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Dexmedetomidine as bolus or low-dose infusion for the prevention of emergence agitation with sevoflurane anesthesia in pediatric patients


 Department of Anaesthesiology, King George Medical University, Lucknow, Uttar Pradesh, India

Correspondence Address:
Prem Raj Singh,
Department of Anaesthesiology, King George Medical University, Lucknow, Uttar Pradesh
India
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Source of Support: None, Conflict of Interest: None

DOI: 10.4103/0259-1162.251512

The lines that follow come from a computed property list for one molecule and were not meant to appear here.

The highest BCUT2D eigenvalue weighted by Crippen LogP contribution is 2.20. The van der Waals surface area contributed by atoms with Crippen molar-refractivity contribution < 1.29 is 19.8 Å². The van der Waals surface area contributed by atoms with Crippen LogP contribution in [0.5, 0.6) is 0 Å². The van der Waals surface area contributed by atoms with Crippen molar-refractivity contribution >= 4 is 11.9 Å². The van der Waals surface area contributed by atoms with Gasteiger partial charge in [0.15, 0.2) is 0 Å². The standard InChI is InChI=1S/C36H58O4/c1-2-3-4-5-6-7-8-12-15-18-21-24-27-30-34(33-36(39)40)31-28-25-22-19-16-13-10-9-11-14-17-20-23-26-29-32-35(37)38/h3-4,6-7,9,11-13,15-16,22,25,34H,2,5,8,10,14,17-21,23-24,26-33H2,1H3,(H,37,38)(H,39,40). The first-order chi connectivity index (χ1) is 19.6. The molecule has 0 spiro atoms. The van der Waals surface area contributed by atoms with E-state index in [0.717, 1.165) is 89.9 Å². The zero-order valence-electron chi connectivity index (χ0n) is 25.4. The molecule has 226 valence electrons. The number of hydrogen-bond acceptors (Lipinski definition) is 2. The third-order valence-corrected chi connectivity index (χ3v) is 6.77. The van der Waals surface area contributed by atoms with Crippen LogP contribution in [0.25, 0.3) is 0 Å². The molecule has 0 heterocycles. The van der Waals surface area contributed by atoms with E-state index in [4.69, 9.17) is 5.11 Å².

Background: This study was designed to compare the prevention of emergence agitation (EA) of sevoflurane anesthesia by an intraoperative bolus or low-dose infusion of dexmedetomidine in pediatric patients undergoing lower abdominal surgeries. Materials and Methods: Forty-eight patients, aged 2–12 years, undergoing lower abdominal surgeries with sevoflurane anesthesia were enrolled in this study. Patients were randomly assigned to receive either intravenous bolus over 10 min. 0.4 μg/kg dexmedetomidine (Group I, n = 24) or low-dose infusion 0.4 μg/kg/h of dexmedetomidine (Group II, n = 24) after intubation. Heart rate and mean arterial pressure were recorded before induction, at induction and every 5 min after induction. Observational pain scores (OPS), pediatric anesthesia emergence delirium (PAED) scores, and Ramsay sedation scores (RSS) were recorded on arrival to the postanesthesia care unit and at 5, 10, 15, 30, 45, 60 min thereafter. Extubation time, emergence time, and time to reach Aldrete score ≥9 were recorded. Results: OPS and PAED scores and percentage of patients with OPS ≥4 or PAED scale ≥10 were significantly higher in Group II as compared to Group I. RSS score, extubation time, emergence time, and time to reach Aldrete score ≥9 did not show any significant difference. Conclusion: Both bolus or low-dose infusion of dexmedetomidine was effective for the prevention of EA with sevoflurane anesthesia, but bolus dose of dexmedetomidine was more effective.


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